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Steam Boilers

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I am pretty confident that my 20+ yr old gas - steam boiler is on the way out and will need replacement. I need to determine how big the replacement boiler should be, since I am relatively certain the exsisting one is undersized. I state this because my first floor stays cold and my second floor gets roasting. Additionally I would like to know if there is a particular brand name of boiler that you'd recommend?? I live in RHode Island and, as you know, we have weather that is basically the same as Long Island.any help would be greatly appreciated.

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  • Thomas DiPippo
    Thomas DiPippo Member Posts: 2
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    Steam Boiler replacement

    I am pretty confident that my 20+ yr old gas - steam boiler is on the way out and will need replacement. I need to determine how big the replacement boiler should be, since I am relatively certain the exsisting one is undersized. I state this because my first floor stays cold and my second floor gets roasting. Additionally I would like to know if there is a particular brand name of boiler that you'd recommend?? I live in RHode Island and, as you know, we have weather that is basically the same as Long Island.any help would be greatly appreciated.
  • Brad White_9
    Brad White_9 Member Posts: 2,440
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    Steam Boilers

    are properly sized based on the amount of interconnected radiation (measured in "square feet" also known as "EDR" for equivalent direct radiation).

    Check out the bookstore on this site for the book "EDR" as a good place to start your homework. "The Lost Art of Steam Heating" and it's companion book are welcome additions to any bookshelf. They are to mine.

    What I am offering here is the most general synopsis, not approaching anything like a final word.

    You want the boiler sized for at least the connected radiation plus a factor for piping/pick-up. The I=B=R rating covers this (de-rates the boiler by a percentage (28% I think) to cover that unknow. There are others far more knowlegeable on this site than I, so take a seat..

    Secondly, I would submit that because one floor heats and the other one does not, does not necessarily mean that the boiler is undersized. Could be less radiation relative to the heat loss, incorrect piping, plugged vents, any number of things.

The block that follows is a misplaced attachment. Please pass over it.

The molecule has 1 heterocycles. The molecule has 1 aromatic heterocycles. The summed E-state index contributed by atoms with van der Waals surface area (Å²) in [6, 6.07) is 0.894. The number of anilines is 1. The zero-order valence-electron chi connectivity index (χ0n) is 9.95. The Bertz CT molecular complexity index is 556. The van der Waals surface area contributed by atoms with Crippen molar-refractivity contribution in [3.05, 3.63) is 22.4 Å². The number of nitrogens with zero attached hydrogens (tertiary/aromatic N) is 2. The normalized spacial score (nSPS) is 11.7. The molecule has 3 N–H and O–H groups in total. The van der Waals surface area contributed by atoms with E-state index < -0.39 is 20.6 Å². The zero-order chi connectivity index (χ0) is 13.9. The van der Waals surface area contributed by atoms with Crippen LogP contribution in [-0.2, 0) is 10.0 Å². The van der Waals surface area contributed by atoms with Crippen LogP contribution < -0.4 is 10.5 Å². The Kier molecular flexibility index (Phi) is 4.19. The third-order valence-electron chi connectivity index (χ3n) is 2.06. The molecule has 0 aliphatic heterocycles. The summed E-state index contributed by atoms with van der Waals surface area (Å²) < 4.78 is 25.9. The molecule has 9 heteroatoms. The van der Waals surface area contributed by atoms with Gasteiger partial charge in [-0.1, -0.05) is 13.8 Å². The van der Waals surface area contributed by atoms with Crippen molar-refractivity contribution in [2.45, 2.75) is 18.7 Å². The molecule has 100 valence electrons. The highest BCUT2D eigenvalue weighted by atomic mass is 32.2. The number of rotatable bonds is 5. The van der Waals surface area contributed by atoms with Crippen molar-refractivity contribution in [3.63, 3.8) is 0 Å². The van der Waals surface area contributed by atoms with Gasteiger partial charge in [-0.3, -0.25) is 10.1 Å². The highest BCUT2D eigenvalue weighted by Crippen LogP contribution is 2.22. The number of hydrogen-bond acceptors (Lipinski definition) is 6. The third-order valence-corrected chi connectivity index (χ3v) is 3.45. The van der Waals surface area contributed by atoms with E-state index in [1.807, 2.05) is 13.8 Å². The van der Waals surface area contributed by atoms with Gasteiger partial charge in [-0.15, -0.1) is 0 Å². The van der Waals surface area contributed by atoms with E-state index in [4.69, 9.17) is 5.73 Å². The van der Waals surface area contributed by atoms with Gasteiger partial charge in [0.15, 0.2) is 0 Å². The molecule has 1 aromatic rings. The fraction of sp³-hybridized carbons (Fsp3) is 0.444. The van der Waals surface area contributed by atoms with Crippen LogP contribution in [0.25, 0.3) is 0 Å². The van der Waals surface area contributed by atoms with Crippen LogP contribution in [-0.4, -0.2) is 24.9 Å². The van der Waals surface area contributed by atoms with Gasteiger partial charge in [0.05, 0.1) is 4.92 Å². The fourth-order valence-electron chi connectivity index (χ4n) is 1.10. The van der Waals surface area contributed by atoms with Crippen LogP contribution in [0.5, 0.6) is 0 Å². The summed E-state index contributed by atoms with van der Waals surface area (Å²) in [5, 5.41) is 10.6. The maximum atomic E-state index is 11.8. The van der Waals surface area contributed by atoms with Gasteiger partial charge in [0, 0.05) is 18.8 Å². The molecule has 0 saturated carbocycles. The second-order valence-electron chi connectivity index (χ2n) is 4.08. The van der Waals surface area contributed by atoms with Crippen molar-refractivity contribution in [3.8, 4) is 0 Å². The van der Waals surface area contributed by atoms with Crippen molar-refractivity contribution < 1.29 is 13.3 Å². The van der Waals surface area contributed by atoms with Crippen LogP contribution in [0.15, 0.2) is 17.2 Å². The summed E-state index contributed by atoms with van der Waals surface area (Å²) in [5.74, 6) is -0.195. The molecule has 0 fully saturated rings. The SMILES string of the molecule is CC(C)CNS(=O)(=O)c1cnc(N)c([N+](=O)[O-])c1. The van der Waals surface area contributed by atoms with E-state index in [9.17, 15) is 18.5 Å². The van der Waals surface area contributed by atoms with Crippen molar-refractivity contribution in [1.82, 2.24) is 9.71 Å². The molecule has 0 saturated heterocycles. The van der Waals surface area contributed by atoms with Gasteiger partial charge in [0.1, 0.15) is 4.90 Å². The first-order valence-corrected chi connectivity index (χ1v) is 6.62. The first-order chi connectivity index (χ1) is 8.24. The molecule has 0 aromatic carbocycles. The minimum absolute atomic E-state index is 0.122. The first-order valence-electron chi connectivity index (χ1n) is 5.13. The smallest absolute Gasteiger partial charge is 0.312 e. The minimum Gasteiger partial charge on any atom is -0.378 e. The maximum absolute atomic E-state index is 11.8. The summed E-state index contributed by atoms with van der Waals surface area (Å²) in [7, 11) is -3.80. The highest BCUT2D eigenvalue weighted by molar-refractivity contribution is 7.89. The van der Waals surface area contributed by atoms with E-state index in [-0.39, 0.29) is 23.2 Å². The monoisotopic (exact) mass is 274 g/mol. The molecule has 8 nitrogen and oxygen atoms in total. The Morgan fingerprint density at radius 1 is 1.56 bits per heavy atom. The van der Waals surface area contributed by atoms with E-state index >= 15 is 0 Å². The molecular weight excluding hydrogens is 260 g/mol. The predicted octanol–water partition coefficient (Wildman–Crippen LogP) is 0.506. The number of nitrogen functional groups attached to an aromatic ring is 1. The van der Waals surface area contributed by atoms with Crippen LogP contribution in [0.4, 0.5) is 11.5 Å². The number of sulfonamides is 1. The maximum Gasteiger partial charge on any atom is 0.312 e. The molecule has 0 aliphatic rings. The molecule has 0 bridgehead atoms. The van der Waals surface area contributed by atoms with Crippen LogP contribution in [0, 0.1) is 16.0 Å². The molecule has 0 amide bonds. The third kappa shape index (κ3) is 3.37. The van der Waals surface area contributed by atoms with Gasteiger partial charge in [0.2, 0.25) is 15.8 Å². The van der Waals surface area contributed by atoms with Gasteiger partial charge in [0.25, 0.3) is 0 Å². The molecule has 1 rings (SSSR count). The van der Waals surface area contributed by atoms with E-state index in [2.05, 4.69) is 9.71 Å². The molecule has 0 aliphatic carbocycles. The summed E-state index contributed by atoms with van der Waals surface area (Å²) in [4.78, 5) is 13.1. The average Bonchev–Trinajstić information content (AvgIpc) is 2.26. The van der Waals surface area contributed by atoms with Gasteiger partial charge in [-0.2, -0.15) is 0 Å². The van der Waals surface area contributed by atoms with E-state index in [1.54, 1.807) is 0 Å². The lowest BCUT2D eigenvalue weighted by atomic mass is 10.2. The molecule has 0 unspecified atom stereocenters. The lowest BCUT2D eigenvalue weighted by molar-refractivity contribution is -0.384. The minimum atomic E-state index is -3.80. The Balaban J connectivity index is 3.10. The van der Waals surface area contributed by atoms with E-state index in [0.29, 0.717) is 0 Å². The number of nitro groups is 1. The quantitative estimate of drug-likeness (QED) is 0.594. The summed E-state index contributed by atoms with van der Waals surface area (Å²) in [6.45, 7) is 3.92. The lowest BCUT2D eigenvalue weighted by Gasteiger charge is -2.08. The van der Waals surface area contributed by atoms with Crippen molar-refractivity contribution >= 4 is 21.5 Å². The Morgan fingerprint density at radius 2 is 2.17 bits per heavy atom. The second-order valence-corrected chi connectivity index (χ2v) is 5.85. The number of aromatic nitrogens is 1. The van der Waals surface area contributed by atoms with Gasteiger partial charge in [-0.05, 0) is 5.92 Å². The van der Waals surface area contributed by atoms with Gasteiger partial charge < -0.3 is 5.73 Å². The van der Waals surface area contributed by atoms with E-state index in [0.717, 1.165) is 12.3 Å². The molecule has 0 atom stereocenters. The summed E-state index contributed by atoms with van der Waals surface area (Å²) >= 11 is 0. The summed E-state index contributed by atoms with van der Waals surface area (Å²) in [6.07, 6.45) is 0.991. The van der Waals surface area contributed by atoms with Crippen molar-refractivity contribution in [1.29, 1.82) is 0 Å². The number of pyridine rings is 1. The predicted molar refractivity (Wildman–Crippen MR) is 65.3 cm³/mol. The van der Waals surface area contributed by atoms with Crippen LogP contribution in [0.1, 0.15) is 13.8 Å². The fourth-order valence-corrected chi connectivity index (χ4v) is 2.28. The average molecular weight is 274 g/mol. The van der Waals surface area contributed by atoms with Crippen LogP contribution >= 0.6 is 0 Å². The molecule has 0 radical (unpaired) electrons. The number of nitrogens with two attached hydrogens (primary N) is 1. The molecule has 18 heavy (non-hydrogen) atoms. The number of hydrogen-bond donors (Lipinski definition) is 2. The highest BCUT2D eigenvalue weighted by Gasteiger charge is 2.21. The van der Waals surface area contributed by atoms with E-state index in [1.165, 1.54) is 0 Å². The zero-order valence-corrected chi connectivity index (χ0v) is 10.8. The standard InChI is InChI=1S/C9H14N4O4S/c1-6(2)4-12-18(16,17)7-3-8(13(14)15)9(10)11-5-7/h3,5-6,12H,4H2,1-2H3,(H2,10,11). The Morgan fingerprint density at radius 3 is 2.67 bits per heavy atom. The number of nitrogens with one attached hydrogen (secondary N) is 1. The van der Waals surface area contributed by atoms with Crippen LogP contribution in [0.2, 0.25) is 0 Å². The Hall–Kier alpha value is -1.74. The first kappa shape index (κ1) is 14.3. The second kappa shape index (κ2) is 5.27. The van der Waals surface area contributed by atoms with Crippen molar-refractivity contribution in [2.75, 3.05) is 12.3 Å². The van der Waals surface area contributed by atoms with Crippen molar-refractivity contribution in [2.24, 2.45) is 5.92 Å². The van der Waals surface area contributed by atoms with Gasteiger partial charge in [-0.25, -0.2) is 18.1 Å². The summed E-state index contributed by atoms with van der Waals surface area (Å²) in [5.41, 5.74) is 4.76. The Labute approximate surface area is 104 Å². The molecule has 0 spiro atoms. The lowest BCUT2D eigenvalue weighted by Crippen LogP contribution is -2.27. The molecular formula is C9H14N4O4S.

If a steam boiler is undersized it often shows up by shutting off on low water before the house is warm or if automatic make-up is used, flooding in an effort to keep up. These among other symptoms not the least of which is a house colder than you would like.

    I have lived in RI and know the weather to be not unlike LI, except that we got LI weather as a hand-me-down. Used weather! Ugh.. :)
  • Sal_3
    Sal_3 Member Posts: 18
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    All my plumbers that i had get an estimate all told me the same thing Weil Mclane or Burnham boilers. I went with the WM
  • Bob W._3
    Bob W._3 Member Posts: 561
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    Tom, I highly recommend The Lost Art of Steam Heating. For starters, however, simply click on Hot Tech Topics on the upper left menu. There are articles of Dan's there which apply. One is called A Steam Heating Primer. The next is on Boiler Sizing. Finally, there is one called Replacing Your Old Steam Boiler? Read these. It will give you a good start. Then come back and ask questions from the steam experts. This is what I did. They will help you.
  • oil-2-4-6-gas
    oil-2-4-6-gas Member Posts: 641
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    .

    from the soumds of your statement the 2nd floor gets hot but the 1st floor is cold --sounds like a system issue not boiler size --does the furthest and highest radiator get hot? if it does then certainly the first floor should get hot get a steam pro-to check your system survey your actual --radiation and you will be surprised your boiler is most likely oversized
  • Boilerpro_3
    Boilerpro_3 Member Posts: 1,231
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    overheated 2nd floors

    are usually caused by insulating the attic. When you insulate the attic, you reduce the heat loss from the 2nd floor but not the first. However, the radiators on the 2nd floor didn't get any smaller, so the the 2nd floor overheats. A little system balancing can usually fix that problem.

    Boilerpro
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